Resonant Properties of Dielectric Metamaterials
*E. Semouchkina1, G. Semouchkin1, R. Mittra2, and M. Lanagan1
1Materials Research Institute, 2Department of Electrical Engineering,
The Pennsylvania State University, University Park, PA, 16802, USA
Electromagnetic metamaterials, artificially created by embedding periodic inhomogeneties in a
host matrix, exhibit many interesting properties, which, in turn, open the way to novel
applications. It has been previously demonstrated that an artificial medium comprising of a
combination of arrays of microstrip split-ring resonators and wires has a negative refractive index
in a certain frequency range [1, 2]. Another well-known class of engineered materials, viz.,
photonic bandgap (PBG) crystals, perform due to the dispersion effects of wave propagation in
periodic structures [3, 4].
In this paper we report the results of a study of dielectric structures consisting of higher-
permittivity posts embedded periodically in a lower-permittivity host matrix. Such structures can
be fabricated by using low temperature co-fired ceramic (LTCC) technology, which allows us to
co-process different dielectrics in a single module . We simulate the transmission and reflection
characteristics, as well as the field distribution in these structures, and show that they exhibit
unusual electromagnetic properties because of interaction between the neighboring dielectric
resonators at their respective resonant frequencies.
2. Results and discussion
Cylindrical DRs are known to support different resonant modes (TE, TM and hybrid (HEM) types
), depending on the frequency, resonator dimensions, permittivity value and the excitation type.
The electromagnetic field patterns of the DR’s resonant modes resemble oscillating magnetic or
electric moments, which can be represented by equivalent magnetic or electric dipoles . We
have simulated a single cylindrical dielectric resonator (DR) made from high permittivity material
surrounded by a low permittivity substrate and excited by using an open-ended microstrip line, as
well as periodically arranged high-permittivity cylinders forming a square lattice in a low-
permittivity host material, with horn-shaped microstrip feedlines on top of the substrate.
We have employed the finite difference time domain (FDTD) method to calculate the amplitude
and phase distributions of the electromagnetic fields, as well as the transmission and reflection
characteristics, of the individual elements and that of the entire periodic structure. The perfectly
matched layer (PML) type of boundary condition is applied at all boundaries of the computational
domain, except for the bottom boundary, which is perfectly conducting ground plane. A Gaussian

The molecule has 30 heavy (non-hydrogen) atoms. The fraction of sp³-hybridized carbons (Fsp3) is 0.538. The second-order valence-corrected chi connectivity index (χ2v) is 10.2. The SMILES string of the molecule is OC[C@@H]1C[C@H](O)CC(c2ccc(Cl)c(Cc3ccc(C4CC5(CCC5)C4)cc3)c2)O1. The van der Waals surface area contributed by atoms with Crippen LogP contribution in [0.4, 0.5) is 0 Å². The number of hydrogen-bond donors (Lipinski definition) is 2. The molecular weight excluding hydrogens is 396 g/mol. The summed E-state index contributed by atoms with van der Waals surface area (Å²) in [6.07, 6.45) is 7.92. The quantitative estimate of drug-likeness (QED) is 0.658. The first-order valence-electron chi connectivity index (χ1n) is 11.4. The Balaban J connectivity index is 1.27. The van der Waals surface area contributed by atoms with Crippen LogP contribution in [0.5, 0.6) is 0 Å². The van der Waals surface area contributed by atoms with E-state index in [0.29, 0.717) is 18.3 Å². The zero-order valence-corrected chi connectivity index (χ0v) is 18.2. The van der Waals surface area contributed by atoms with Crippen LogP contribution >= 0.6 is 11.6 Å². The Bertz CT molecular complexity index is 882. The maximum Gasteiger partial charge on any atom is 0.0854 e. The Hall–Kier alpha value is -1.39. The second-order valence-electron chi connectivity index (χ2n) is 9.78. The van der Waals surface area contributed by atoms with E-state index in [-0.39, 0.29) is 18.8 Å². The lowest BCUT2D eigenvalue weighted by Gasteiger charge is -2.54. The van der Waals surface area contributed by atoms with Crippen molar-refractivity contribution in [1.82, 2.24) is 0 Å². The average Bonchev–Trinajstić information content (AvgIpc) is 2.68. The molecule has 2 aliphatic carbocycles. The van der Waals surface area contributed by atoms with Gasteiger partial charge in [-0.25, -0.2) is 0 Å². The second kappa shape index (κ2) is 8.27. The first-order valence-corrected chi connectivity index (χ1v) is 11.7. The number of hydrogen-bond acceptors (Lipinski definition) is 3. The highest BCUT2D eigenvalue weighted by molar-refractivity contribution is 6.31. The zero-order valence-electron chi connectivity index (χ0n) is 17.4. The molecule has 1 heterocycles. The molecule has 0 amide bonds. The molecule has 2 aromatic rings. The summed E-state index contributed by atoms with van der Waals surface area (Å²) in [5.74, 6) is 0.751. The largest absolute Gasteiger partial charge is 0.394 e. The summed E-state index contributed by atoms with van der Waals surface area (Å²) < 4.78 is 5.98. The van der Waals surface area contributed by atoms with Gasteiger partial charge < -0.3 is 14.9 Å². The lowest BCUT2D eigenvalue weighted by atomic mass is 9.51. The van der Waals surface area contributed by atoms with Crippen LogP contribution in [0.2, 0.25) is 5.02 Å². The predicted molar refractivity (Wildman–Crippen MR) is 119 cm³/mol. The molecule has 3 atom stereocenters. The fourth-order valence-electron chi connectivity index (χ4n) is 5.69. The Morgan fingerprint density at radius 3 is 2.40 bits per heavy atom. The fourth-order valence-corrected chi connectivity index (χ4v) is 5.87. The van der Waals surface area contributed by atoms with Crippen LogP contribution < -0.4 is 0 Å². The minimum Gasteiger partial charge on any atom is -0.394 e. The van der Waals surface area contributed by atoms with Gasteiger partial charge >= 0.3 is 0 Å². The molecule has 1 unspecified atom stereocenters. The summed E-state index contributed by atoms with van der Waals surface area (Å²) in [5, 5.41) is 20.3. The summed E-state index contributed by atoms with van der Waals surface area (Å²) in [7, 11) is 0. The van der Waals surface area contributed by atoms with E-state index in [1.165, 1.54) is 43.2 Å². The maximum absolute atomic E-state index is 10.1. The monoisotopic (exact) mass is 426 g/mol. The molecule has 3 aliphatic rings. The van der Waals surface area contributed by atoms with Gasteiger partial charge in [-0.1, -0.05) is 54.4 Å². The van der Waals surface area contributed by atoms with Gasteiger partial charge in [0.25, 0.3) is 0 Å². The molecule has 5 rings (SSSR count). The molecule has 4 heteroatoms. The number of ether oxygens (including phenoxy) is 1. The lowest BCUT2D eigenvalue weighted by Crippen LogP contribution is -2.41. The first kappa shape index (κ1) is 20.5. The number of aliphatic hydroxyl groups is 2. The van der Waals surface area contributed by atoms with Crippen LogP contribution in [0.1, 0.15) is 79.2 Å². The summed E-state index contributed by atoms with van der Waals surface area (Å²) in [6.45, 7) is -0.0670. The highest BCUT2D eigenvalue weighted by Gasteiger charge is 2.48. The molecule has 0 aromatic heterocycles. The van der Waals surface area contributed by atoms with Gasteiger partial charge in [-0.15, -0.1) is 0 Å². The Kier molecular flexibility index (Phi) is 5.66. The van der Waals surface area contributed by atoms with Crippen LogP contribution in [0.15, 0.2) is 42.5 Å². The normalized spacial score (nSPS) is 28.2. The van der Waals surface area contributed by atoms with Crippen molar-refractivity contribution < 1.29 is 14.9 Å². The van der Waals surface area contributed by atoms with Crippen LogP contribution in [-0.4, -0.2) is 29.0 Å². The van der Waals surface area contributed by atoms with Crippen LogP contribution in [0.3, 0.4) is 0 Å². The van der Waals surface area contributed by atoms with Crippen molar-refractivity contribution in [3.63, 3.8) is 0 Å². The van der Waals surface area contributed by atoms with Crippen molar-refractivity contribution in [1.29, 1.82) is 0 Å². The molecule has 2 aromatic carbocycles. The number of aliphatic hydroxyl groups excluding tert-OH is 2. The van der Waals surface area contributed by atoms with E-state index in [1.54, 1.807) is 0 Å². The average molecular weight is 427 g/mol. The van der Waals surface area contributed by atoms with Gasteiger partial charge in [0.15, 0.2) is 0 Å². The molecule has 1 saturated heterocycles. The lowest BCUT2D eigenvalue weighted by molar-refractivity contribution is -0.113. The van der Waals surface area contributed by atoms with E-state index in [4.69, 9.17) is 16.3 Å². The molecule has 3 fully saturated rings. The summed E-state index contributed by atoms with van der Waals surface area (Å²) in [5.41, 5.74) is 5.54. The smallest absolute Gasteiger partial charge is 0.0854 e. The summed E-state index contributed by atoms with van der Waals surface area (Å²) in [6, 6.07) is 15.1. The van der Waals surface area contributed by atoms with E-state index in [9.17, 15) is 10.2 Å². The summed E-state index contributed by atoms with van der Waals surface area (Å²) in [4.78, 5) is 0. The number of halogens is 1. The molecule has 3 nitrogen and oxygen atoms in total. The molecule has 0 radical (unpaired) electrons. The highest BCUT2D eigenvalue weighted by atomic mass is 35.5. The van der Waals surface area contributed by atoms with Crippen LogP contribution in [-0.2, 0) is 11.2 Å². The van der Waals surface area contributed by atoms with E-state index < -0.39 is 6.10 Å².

type of source modulated by a sinusoidal wave is employed for the excitation. The Fast Fourier
Transformation procedure is used to convert the results of the time-domain simulations into the
The electromagnetic field configuration of the first resonant modes of a cylindrical DR excited by
a TEM-type of incident electromagnetic wave is shown in Fig. 1. This mode can be associated
with the HEM11? type . As seen from the figure, the field patterns of this mode are similar to
those of a magnetic dipole located horizontally on the ground plane. This equivalent magnetic
dipole is oriented perpendicularly to the direction of the incident wave propagation, and in view of
the symmetry of the cylindrical DR, the dipole can be rotated in the horizontal plane if the
direction of incident EM wave is changed. The field patterns of the next higher frequency resonant
mode (TM01?) (Fig. 2) are similar to the fields of a vertical electric dipole.
Individual resonators have been assembled in an array forming a periodic structure. Fig. 3a depicts
a sample fabricated by using the LTCC process, in which Bi-Zn-Ta-O ceramics with the dielectric
0-7803-8883-6/05/$20.00 ©2005 IEEE
constant of 62 was co-processed with glass-bonded alumina matrix that has a dielectric constant of
7.8 . Cylindrical rods of equal height and radius of 1.53 mm were embedded in the substrate
matrix with the thickness of 1.53 mm forming a square or triangular lattice with the lattice
constant of 5.6 mm. To measure the transmission and reflection characteristics of the structures,
horn-shaped microstrips - with their geometries optimized to provide a maximum input power -
were designed and this microstrip pattern was printed on the substrate using silver ink. The
simulated and measured characteristics of the samples were found to agree well.
For frequencies far from the resonance of individual DRs, the transmission characteristics of the
periodic structures were similar to those of the uniform dielectric media with an effective
permittivity that is intermediate between the high permittivity cylinders and low permittivity
matrix. However, in the vicinity of the resonant frequencies of the individual DRs, the character of
wave propagation characteristics shows drastic change. Strong minima appear in the reflection
characteristics, and there are corresponding peaks in the transmission characteristics centered at
the resonant frequencies of the individual DRs (Fig. 3b).
Electromagnetic field patterns in metamaterial sample in the vicinity of the two first resonant